Elf derives from Old English. In the epic poem Beowulf, which dates to around the 10th century, elves (rendered as ylfe) are among a “woeful breed” of creatures descended from the biblical son Cain. In Germanic folklore, the term elf referred to any of a variety of creatures, usually of small stature, not necessarily out to cause harm but always mischievous. At various times, elves were believed to cause illness in humans or cattle; to cause people to have bad dreams by sitting upon them while they slept; or to swoop in and steal young children, replacing them with changelings.

Elves were a ripe subject for poets ranging from Chaucer to Shakespeare to Dryden, though no consensus could seem to be reached on how to render the plural. That might have been due partly to popular perception of elves as distinctly belonging to past times, leading to a scarcity of the word’s occurrence in then-contemporary prose. The second edition of the Encyclopædia Britannica (1777–84) calls the word elf “obsolete” but reports that belief in such creatures “still subsists in many parts of our own country. . . In the Highlands of Scotland, new-born children are watched till the christening is over, lest they should be stolen or changed by some of these phantastical existences.”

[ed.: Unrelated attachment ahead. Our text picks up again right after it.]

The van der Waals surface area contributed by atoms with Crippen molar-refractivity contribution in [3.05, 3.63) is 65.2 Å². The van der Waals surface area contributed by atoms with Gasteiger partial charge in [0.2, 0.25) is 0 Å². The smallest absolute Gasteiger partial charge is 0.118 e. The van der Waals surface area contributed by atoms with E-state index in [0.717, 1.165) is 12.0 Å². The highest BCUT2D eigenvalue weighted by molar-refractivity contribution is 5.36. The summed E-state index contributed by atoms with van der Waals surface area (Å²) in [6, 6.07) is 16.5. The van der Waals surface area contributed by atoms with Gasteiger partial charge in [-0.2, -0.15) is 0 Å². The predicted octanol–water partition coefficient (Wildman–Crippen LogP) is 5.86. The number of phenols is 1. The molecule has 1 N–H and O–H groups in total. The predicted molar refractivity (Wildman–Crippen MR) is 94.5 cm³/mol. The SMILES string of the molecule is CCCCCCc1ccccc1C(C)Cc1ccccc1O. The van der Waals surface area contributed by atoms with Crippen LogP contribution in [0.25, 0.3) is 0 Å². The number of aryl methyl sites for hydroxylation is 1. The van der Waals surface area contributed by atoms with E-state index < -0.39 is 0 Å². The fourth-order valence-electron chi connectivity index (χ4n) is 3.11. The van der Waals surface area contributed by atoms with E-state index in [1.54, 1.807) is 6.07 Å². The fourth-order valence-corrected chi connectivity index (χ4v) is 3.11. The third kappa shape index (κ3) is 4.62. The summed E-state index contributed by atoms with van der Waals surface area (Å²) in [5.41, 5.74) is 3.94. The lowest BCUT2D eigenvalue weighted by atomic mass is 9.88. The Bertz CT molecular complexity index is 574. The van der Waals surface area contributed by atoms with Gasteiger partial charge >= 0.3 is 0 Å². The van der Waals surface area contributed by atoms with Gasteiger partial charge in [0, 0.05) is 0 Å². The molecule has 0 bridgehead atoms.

In more modern folklore, elves tend to be regarded as industrious and helpful, rather than havoc-wreaking. The story now best known as “The Elves and the Shoemaker,” in which the creatures work during the night to help an indigent merchant, was published in the German Grimm’s Fairy Tales as “Die Wichtelmänner”; Margaret Hunt chose “The Elves” as the title when the story was translated into English in 1884.

Elves and Christmas

The appearance of elves in Christmas narratives became prominent in the United States in the 19th century. Clement Clarke Moore’s 1823 poem “A Visit from St. Nicholas” describes the visitor as “a right jolly old elf.” In 1850, Louisa May Alcott completed a manuscript entitled Christmas Elves, but it was never published. A poem called “The Wonders of Santa Claus,” published by Harper’s Weekly in 1857, describes the legend: “In his house upon the top of a hill, / And almost out of sight, / He keeps a great many elves at work, / All working with all their might.” An American women’s magazine called Godey’s Lady’s Book is credited with one of the earliest depictions of elves as toy workers assisting Santa, with workshop illustrations adorning the cover of its 1873 Christmas issue.